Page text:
Is there a yoga pose that no matter how much you practice it never gets easier? For me, that pose is Utthita Parsvakonasana (extended side angle pose). This pose challenges me both physically and mentally, but the physical challenge is far easier for me to stomach. Sure, my hips aren’t open enough, or I don’t have enough strength for the long holds, or my shoulders are too tight. These are all things that I can wrap my head around and I know all take time to achieve physically.
But what really bugs me mentally is how much not being able to do this pose bugs me mentally. I know I’m being circular, but that’s the point I’m trying to make. We’ve all been there, right? We know the point isn’t to master something, in fact, yoga can almost be described as the antithesis of mastering something. But we do want to feel like we’re going somewhere and that we’re continuously improving and our effort is not for naught. Here’s the thing, I’ve been practicing yoga consistently for more than 5 years and this pose is just as hard now as it was 5 years ago.
I bring this up now because today in my yoga class I was confronted with several REALLY long holds of extended side angle. The entire time we were holding this pose I had a running inner monologue that could put even the most loquacious person to shame: “why do I struggle with this pose?”, “why does is bother me so much that I struggle with this pose?”, “oh man, is that my hip bone grinding in my socket?”, “oh my god, her form is perfect, how is she tucking her hip so far underneath her pelvis?”, “ok fine, this pose is not available to my body, just put your elbow on your thigh and call it a day”.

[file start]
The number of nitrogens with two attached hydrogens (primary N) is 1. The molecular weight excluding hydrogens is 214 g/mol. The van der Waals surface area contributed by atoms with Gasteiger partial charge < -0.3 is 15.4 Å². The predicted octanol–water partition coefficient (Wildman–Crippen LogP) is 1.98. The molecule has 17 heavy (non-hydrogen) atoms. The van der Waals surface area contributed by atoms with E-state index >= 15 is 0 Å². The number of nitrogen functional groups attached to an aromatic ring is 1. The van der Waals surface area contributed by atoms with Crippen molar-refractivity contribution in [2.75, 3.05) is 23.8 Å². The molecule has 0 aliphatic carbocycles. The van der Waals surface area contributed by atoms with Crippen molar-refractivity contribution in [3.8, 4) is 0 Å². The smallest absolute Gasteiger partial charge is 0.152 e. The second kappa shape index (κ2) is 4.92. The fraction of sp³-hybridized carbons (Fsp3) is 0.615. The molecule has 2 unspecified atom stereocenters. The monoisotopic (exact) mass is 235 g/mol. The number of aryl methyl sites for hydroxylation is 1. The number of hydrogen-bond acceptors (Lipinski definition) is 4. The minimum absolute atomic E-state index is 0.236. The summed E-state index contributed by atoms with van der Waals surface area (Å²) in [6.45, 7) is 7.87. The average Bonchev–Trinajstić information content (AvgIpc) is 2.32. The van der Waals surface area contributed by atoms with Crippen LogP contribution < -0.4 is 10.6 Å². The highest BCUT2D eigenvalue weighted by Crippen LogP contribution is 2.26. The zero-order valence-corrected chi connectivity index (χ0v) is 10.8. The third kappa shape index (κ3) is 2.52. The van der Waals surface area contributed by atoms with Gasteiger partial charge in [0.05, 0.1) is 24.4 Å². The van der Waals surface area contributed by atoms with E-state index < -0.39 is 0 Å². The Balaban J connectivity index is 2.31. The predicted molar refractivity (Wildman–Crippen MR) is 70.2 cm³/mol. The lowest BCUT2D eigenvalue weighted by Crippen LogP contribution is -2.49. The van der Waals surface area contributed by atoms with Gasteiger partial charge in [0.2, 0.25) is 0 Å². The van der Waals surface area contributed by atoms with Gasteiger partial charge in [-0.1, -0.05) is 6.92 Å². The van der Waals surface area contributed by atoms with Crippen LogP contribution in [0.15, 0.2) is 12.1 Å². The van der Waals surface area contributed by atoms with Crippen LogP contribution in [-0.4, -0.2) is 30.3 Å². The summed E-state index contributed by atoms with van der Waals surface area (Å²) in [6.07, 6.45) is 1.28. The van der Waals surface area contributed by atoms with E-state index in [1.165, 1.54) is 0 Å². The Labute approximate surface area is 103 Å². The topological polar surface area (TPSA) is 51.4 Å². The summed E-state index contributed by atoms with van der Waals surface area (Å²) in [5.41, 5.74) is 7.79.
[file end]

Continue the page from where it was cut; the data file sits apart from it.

I know this doesn’t sound very “yogic”, and I know that I’m not even supposed to look beyond the 4 corners of my mat. But that’s just what happens to me when I’m in this pose. I view extended side angle as the kryptonite to my yoga practice. I can approach my practice with patience, compassion, and non-violence but all of that mindfulness goes out the door when I’m in “extended side angle”.
The point is, we all face challenges both on the mat and off, but remaining flexible to the outcome will allow us to react positively when we don’t meet our expectations. My friend borrowed my “Heart of Yoga” book, and when I told her this story she sent me a snap shot of something I had highlighted in the book 2 years earlier.
“If we concentrate more on the quality of our steps along the way than on the goal itself, then we also avoid being disappointed if we perhaps cannot attain the exact goal that we had set for ourselves”
Remember that the next time you find yourself getting all up in your head. What poses challenge the very core of your yogic life? What do you do? How do you overcome what your mind is thinking and let go of what isn’t serving you?